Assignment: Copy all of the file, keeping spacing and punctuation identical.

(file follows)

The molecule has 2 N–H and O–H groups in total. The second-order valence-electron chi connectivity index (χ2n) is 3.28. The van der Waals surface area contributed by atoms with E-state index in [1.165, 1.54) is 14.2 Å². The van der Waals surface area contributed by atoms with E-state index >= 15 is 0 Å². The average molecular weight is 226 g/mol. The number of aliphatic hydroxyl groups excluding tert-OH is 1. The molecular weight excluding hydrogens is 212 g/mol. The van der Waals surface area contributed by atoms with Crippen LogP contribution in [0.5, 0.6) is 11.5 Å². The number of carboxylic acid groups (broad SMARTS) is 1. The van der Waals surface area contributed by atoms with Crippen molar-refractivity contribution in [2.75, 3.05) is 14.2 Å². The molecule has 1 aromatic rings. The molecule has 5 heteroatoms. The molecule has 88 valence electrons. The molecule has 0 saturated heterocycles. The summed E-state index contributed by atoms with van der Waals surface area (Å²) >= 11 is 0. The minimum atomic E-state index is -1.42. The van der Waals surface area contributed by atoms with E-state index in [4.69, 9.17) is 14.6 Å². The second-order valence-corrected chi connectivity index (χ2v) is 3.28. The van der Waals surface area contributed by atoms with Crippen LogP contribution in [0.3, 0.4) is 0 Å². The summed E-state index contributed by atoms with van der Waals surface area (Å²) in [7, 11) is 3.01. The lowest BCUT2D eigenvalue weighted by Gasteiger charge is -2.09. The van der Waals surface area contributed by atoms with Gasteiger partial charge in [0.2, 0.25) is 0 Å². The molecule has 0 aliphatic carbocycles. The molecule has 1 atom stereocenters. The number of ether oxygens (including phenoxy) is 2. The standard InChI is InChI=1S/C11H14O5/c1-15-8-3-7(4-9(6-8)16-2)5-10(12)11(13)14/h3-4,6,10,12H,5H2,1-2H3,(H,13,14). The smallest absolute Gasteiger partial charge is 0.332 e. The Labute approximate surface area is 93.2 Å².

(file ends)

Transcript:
The molecule has 2 N–H and O–H groups in total. The second-order valence-electron chi connectivity index (χ2n) is 3.28. The van der Waals surface area contributed by atoms with E-state index in [1.165, 1.54) is 14.2 Å². The van der Waals surface area contributed by atoms with E-state index >= 15 is 0 Å². The average molecular weight is 226 g/mol. The number of aliphatic hydroxyl groups excluding tert-OH is 1. The molecular weight excluding hydrogens is 212 g/mol. The van der Waals surface area contributed by atoms with Crippen LogP contribution in [0.5, 0.6) is 11.5 Å². The number of carboxylic acid groups (broad SMARTS) is 1. The van der Waals surface area contributed by atoms with Crippen molar-refractivity contribution in [2.75, 3.05) is 14.2 Å². The molecule has 1 aromatic rings. The molecule has 5 heteroatoms. The molecule has 88 valence electrons. The molecule has 0 saturated heterocycles. The summed E-state index contributed by atoms with van der Waals surface area (Å²) >= 11 is 0. The minimum atomic E-state index is -1.42. The van der Waals surface area contributed by atoms with E-state index in [4.69, 9.17) is 14.6 Å². The second-order valence-corrected chi connectivity index (χ2v) is 3.28. The van der Waals surface area contributed by atoms with Crippen LogP contribution in [0.3, 0.4) is 0 Å². The summed E-state index contributed by atoms with van der Waals surface area (Å²) in [7, 11) is 3.01. The lowest BCUT2D eigenvalue weighted by Gasteiger charge is -2.09. The van der Waals surface area contributed by atoms with Gasteiger partial charge in [0.2, 0.25) is 0 Å². The molecule has 0 aliphatic carbocycles. The molecule has 1 atom stereocenters. The number of ether oxygens (including phenoxy) is 2. The standard InChI is InChI=1S/C11H14O5/c1-15-8-3-7(4-9(6-8)16-2)5-10(12)11(13)14/h3-4,6,10,12H,5H2,1-2H3,(H,13,14). The smallest absolute Gasteiger partial charge is 0.332 e. The Labute approximate surface area is 93.2 Å².